In a new review of studies, two animal health researchers in Italy drew up a list of the 7 Foods That Cause Most Pet Deaths!!!
Find out which of the 7 Foods That Cause Most Pet Deaths on the flip…
You might have been tempted to spoil your furry family member with a treat from your plate, but before you do, CelebNhealth247.com has the latest information to keep your best friend around a lot longer.
No one wants to be giving their puppy, dog or kitty one of the following causes ofÂ Pet Deaths!
First of all, make sure you’re not sharing one of the common foods that can cause serious, and sometimes fatal, medical problems for cats and dogs. In a new review of studies, two animal health researchers in Italy drew up a list of the foods that are the most common culprits in pet poisonings worldwide.
The list of human foods that are toxic to cats and dogs continues to grow as cases get reported. All the food below are causes of Pet Deaths. And in many instances, scientists don’t know the exact biological reasons why certain foods sicken animals.
“While some foodstuffs, such as chocolate, have long been known to cause poisoning in dogs and cats, others, such as grapes, had previously been considered unlikely to cause problems, and have emerged as a potential concern only in the last few years,” the authors of the review, Cristina Cortinovis and Francesca Caloni, of the University of Milan in Italy, wrote in their paper.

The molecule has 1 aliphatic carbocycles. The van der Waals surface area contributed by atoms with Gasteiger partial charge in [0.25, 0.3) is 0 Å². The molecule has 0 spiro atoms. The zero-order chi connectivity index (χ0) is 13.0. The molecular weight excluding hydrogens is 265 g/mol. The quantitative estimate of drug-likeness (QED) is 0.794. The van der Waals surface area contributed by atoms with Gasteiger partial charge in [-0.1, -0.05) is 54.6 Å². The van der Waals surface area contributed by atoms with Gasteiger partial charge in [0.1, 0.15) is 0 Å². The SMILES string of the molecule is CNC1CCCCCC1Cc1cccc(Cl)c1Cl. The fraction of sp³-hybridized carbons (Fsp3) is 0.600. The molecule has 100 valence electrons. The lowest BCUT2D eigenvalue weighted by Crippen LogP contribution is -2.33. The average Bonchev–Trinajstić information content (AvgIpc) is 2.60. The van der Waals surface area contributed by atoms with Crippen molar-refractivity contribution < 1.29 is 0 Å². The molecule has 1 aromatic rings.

In general, dogs are affected more than cats, in part because they eat pretty much anything, whereas cats are somewhat protected because they’re pickier eaters, the researchers found.
Here are theÂ 7 Foods That Cause Most Pet Deaths:
7 – Chocolate, coffee and caffeine – Chocolate has a dark side: Cocoa-based products are the items most commonly involved in food poisoning in pets, causing anything from mild problems such as tummy aches to seizures and death. These “poisoning episodes frequently occur around holidays, when there is a higher occurrence of chocolate products in the home,” the researchers wrote.
Initial symptoms often occur within 2 to 4 hours after ingestion and include restlessness, excessive thirst, urinary incontinence and vomiting. “Dogs can be in an excited state,” and have a fever or rapid heart rate, the researchers said. If the animal gets prompt treatment, it often can recover well, but delaying treatment can result in seizures, coma and even death from abnormal heart rhythm or respiratory failure. Don’t let anyone fool you chocolate is a main cause ofÂ Pet Deaths.
6 – Xylitol – The next most common toxic foods for pets are products sweetened with an artificial sweetener called xylitol. Xylitol isfrequently used in products such as sugar-free gum, candy, bread and other baked goods. Xylitol is also found in dental care products (for both people and pets) because of its antibacterial properties. Xylitol is a major cause ofÂ Pet Deaths!
Symptoms of xylitol poisoning may develop within 30 to 60 minutes of ingestion, but they also may occur up to 12hours later. These symptoms include vomiting and signs of hypoglycemia (low blood sugar), such as lethargy, inability to control movements, collapsing and seizures.